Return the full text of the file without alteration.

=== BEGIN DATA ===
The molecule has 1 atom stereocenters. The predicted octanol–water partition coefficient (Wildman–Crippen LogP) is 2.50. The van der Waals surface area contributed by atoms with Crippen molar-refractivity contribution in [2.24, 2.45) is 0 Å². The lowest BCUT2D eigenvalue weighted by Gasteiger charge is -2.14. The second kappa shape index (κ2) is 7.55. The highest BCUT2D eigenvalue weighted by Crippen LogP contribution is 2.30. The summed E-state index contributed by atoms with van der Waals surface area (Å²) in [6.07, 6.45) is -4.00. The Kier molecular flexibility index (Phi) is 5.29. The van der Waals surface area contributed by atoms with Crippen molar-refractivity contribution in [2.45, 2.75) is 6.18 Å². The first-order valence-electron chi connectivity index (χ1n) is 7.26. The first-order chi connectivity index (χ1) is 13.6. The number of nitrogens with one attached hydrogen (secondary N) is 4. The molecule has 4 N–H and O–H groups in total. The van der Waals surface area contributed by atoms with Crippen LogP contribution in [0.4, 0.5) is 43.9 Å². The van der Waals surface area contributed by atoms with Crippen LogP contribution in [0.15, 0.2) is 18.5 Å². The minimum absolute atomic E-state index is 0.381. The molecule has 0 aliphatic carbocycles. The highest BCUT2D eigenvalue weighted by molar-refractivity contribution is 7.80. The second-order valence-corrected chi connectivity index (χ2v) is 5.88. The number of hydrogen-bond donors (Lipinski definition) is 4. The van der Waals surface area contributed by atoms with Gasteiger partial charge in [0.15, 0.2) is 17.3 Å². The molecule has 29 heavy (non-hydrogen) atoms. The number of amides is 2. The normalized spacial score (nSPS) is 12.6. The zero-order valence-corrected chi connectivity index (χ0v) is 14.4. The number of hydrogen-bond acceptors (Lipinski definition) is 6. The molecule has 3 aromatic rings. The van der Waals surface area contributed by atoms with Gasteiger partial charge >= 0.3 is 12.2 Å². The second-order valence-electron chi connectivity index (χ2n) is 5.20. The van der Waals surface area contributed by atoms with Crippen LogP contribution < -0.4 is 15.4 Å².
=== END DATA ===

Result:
The molecule has 1 atom stereocenters. The predicted octanol–water partition coefficient (Wildman–Crippen LogP) is 2.50. The van der Waals surface area contributed by atoms with Crippen molar-refractivity contribution in [2.24, 2.45) is 0 Å². The lowest BCUT2D eigenvalue weighted by Gasteiger charge is -2.14. The second kappa shape index (κ2) is 7.55. The highest BCUT2D eigenvalue weighted by Crippen LogP contribution is 2.30. The summed E-state index contributed by atoms with van der Waals surface area (Å²) in [6.07, 6.45) is -4.00. The Kier molecular flexibility index (Phi) is 5.29. The van der Waals surface area contributed by atoms with Crippen molar-refractivity contribution in [2.45, 2.75) is 6.18 Å². The first-order valence-electron chi connectivity index (χ1n) is 7.26. The first-order chi connectivity index (χ1) is 13.6. The number of nitrogens with one attached hydrogen (secondary N) is 4. The molecule has 4 N–H and O–H groups in total. The van der Waals surface area contributed by atoms with Crippen LogP contribution in [0.4, 0.5) is 43.9 Å². The van der Waals surface area contributed by atoms with Crippen LogP contribution in [0.15, 0.2) is 18.5 Å². The minimum absolute atomic E-state index is 0.381. The molecule has 0 aliphatic carbocycles. The highest BCUT2D eigenvalue weighted by molar-refractivity contribution is 7.80. The second-order valence-corrected chi connectivity index (χ2v) is 5.88. The number of hydrogen-bond donors (Lipinski definition) is 4. The van der Waals surface area contributed by atoms with Gasteiger partial charge in [0.15, 0.2) is 17.3 Å². The molecule has 29 heavy (non-hydrogen) atoms. The number of amides is 2. The normalized spacial score (nSPS) is 12.6. The zero-order valence-corrected chi connectivity index (χ0v) is 14.4. The number of hydrogen-bond acceptors (Lipinski definition) is 6. The molecule has 3 aromatic rings. The van der Waals surface area contributed by atoms with Gasteiger partial charge >= 0.3 is 12.2 Å². The second-order valence-electron chi connectivity index (χ2n) is 5.20. The van der Waals surface area contributed by atoms with Crippen LogP contribution < -0.4 is 15.4 Å².